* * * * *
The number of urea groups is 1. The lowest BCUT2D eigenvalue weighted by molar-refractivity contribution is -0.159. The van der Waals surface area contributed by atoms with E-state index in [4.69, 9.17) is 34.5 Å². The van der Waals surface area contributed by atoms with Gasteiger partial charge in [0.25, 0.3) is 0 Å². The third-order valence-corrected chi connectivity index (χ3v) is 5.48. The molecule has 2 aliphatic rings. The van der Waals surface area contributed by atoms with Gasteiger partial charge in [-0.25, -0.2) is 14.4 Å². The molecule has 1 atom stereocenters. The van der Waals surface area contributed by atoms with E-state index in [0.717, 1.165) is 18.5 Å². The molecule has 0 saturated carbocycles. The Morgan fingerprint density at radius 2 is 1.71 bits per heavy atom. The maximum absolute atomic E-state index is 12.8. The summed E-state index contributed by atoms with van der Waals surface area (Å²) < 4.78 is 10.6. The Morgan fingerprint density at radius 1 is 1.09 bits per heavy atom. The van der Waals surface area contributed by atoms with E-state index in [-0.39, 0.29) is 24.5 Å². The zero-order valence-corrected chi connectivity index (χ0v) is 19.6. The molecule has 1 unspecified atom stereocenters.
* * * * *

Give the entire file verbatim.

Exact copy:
The number of urea groups is 1. The lowest BCUT2D eigenvalue weighted by molar-refractivity contribution is -0.159. The van der Waals surface area contributed by atoms with E-state index in [4.69, 9.17) is 34.5 Å². The van der Waals surface area contributed by atoms with Gasteiger partial charge in [0.25, 0.3) is 0 Å². The third-order valence-corrected chi connectivity index (χ3v) is 5.48. The molecule has 2 aliphatic rings. The van der Waals surface area contributed by atoms with Gasteiger partial charge in [-0.25, -0.2) is 14.4 Å². The molecule has 1 atom stereocenters. The van der Waals surface area contributed by atoms with E-state index in [0.717, 1.165) is 18.5 Å². The molecule has 0 saturated carbocycles. The Morgan fingerprint density at radius 2 is 1.71 bits per heavy atom. The maximum absolute atomic E-state index is 12.8. The summed E-state index contributed by atoms with van der Waals surface area (Å²) < 4.78 is 10.6. The Morgan fingerprint density at radius 1 is 1.09 bits per heavy atom. The van der Waals surface area contributed by atoms with E-state index in [-0.39, 0.29) is 24.5 Å². The zero-order valence-corrected chi connectivity index (χ0v) is 19.6. The molecule has 1 unspecified atom stereocenters.